Retirement villages have a few different ways of leasing property to their tenants, and these are all bound by some government restrictions. Over half of the retirement villages in the country, however, use Occupation Right Agreements. This makes them important to understand for anyone who may be planning on entering a retirement village any time in the future.
BMC Law has supplied some details on this agreement, so that you can better understand it. To begin with, what is an occupation right agreement?
Occupation right agreements have a few names—they are also referred to as licenses to occupy, or occupation licences. The main difference between these and regular property ownership is that they are a personal right only. Instead of owning the property you live on, you sign a contract granting you the right to live there.
This means a few things. You are not able to mortgage the property, transfer the right to occupy, or sell the property. Organisations may differ on whether or not you can purchase a right to occupy as part of a family trust.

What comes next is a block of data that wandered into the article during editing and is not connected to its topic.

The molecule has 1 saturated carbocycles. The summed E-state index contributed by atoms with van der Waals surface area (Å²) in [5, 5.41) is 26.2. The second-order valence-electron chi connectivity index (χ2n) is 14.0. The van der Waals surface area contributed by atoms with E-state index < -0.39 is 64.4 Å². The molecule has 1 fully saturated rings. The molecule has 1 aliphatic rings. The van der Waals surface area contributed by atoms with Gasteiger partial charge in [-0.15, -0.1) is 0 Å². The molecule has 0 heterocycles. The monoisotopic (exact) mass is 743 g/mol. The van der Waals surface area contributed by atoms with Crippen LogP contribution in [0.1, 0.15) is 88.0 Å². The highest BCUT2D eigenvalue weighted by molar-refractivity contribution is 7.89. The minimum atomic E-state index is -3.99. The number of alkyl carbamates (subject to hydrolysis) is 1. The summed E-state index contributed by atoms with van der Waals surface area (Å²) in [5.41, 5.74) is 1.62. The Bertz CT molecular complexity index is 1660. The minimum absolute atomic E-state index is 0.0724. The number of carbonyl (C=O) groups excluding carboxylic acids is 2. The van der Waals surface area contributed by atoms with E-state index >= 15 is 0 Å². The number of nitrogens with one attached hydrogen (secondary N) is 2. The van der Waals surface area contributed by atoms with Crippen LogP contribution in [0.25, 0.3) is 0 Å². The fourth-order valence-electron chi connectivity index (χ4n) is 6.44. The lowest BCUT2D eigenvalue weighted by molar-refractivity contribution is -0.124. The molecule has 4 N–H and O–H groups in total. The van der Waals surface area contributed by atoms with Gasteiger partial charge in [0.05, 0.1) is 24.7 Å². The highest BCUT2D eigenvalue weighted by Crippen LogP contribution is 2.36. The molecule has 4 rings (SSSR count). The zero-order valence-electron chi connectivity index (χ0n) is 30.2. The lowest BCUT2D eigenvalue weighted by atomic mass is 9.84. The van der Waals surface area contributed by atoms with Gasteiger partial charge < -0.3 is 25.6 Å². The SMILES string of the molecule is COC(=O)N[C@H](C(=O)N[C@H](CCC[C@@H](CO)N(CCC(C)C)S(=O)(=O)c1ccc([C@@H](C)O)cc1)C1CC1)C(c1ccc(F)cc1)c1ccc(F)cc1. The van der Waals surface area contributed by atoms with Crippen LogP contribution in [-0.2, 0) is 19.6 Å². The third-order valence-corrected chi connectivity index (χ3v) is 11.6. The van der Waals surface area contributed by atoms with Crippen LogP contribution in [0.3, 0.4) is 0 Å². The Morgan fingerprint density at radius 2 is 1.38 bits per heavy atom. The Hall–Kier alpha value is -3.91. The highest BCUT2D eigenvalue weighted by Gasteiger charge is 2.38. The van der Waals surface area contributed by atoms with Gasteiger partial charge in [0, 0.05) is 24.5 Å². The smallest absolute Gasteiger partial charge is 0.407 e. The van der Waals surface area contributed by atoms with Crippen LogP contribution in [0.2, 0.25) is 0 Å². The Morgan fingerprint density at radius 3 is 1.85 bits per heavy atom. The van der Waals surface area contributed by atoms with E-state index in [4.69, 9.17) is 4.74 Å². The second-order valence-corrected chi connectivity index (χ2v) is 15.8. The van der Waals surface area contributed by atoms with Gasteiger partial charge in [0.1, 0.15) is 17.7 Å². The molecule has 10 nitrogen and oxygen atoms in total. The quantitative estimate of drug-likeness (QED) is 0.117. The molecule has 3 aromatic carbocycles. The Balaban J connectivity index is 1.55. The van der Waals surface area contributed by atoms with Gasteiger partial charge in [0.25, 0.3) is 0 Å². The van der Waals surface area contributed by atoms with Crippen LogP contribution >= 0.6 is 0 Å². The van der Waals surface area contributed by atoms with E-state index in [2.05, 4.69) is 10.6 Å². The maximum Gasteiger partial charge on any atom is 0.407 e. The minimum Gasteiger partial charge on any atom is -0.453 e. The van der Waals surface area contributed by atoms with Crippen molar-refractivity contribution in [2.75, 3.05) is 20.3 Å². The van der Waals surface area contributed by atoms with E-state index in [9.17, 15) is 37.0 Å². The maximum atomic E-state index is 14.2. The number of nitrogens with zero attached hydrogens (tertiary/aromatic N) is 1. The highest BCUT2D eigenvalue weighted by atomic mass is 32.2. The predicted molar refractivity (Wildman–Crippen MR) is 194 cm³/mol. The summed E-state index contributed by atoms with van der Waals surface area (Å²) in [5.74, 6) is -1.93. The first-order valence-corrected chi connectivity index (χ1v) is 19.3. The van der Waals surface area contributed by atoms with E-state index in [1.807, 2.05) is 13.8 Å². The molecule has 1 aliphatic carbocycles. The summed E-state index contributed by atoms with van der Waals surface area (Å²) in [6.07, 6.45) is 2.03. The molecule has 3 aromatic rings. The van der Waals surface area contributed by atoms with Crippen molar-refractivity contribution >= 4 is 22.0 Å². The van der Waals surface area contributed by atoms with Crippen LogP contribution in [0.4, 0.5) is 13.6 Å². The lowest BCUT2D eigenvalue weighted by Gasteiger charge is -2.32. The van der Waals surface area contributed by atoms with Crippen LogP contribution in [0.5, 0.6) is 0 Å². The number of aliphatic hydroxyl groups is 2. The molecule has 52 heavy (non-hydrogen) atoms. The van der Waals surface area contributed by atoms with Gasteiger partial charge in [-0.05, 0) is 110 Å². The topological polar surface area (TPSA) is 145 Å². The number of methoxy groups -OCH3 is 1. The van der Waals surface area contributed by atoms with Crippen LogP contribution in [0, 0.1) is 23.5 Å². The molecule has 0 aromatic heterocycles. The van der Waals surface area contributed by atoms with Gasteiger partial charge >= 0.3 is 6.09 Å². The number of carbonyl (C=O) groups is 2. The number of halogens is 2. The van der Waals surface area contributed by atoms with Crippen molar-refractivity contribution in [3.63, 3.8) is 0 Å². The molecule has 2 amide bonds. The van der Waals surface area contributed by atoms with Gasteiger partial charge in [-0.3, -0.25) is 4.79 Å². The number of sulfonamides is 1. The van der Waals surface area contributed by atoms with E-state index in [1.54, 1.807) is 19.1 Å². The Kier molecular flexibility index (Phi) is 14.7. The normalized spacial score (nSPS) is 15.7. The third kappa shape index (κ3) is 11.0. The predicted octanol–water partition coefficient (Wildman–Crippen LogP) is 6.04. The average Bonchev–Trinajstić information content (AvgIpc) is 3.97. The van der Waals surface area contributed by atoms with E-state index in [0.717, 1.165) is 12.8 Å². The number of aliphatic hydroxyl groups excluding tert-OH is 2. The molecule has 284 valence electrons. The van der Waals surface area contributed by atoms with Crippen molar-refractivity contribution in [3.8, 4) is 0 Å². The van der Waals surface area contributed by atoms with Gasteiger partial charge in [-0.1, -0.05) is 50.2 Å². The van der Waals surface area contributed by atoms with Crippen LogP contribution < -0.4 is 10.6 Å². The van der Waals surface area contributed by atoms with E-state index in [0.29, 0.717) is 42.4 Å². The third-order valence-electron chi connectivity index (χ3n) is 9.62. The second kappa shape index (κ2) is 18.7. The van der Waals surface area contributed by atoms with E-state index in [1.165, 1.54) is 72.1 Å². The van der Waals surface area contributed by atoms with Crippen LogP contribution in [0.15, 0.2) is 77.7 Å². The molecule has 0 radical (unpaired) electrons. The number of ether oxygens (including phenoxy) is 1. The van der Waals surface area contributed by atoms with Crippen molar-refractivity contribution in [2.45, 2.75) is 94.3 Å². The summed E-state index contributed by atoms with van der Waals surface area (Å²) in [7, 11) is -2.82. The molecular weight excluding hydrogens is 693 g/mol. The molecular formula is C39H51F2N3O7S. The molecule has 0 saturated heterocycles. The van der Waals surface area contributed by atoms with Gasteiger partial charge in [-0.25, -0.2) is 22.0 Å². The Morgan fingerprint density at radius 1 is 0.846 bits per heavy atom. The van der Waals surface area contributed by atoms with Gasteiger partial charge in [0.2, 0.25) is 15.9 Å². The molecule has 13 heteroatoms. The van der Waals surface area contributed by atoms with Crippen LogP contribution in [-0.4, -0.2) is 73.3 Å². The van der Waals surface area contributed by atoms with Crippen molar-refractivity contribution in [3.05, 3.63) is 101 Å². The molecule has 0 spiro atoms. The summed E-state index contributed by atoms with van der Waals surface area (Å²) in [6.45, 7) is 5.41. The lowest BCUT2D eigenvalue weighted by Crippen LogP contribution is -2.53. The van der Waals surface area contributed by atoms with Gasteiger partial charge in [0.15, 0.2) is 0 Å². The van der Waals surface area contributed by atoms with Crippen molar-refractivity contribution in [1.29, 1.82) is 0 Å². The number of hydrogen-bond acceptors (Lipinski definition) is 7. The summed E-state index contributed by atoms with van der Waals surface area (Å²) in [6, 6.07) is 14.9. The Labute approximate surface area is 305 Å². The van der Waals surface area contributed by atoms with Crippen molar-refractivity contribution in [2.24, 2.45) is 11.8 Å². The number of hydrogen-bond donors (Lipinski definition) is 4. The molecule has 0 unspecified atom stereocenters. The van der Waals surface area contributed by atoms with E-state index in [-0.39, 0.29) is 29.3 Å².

This occupation right agreement grants you several rights, along with a few obligations. For example, other than being able to live there, you also may secure the right to have friends or relatives stay with you, make modifications or additions to the property, have pets, or even sublet the property, depending on the agreement in question.
On the other hand, each village has its own obligations, and these usually include things like codes of conduct, or parking regulations.
There may also be requirements that you must fulfil before you can enter into an agreement. A common requirement is that those signing have a valid will in place and Enduring Powers of Attorney. This is partially why it is legally required by the Government to have a legal professional advise you and be present when signing any Occupation Right Agreement.
To find out more about elder law, and what your options regarding retirement are, visit the BMC Law website here today: https://www.bmc-law.co.nz/